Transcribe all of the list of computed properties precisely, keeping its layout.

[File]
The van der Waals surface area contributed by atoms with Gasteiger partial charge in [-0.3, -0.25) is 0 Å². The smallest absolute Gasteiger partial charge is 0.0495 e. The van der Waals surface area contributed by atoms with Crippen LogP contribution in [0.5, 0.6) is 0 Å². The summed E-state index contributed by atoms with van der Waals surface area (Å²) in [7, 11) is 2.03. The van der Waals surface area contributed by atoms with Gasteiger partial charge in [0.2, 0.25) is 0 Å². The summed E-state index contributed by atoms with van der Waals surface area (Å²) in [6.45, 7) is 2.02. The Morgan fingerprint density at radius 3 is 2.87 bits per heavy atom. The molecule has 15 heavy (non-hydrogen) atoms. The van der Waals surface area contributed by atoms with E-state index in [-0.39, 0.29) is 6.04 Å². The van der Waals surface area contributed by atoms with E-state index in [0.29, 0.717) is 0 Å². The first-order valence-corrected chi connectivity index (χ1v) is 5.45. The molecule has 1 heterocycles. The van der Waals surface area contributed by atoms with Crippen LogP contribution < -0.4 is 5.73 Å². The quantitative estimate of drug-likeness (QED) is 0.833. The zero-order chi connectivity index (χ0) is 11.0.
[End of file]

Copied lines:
The van der Waals surface area contributed by atoms with Gasteiger partial charge in [-0.3, -0.25) is 0 Å². The smallest absolute Gasteiger partial charge is 0.0495 e. The van der Waals surface area contributed by atoms with Crippen LogP contribution in [0.5, 0.6) is 0 Å². The summed E-state index contributed by atoms with van der Waals surface area (Å²) in [7, 11) is 2.03. The van der Waals surface area contributed by atoms with Gasteiger partial charge in [0.2, 0.25) is 0 Å². The summed E-state index contributed by atoms with van der Waals surface area (Å²) in [6.45, 7) is 2.02. The Morgan fingerprint density at radius 3 is 2.87 bits per heavy atom. The molecule has 15 heavy (non-hydrogen) atoms. The van der Waals surface area contributed by atoms with E-state index in [-0.39, 0.29) is 6.04 Å². The van der Waals surface area contributed by atoms with E-state index in [0.29, 0.717) is 0 Å². The first-order valence-corrected chi connectivity index (χ1v) is 5.45. The molecule has 1 heterocycles. The van der Waals surface area contributed by atoms with Crippen LogP contribution < -0.4 is 5.73 Å². The quantitative estimate of drug-likeness (QED) is 0.833. The zero-order chi connectivity index (χ0) is 11.0.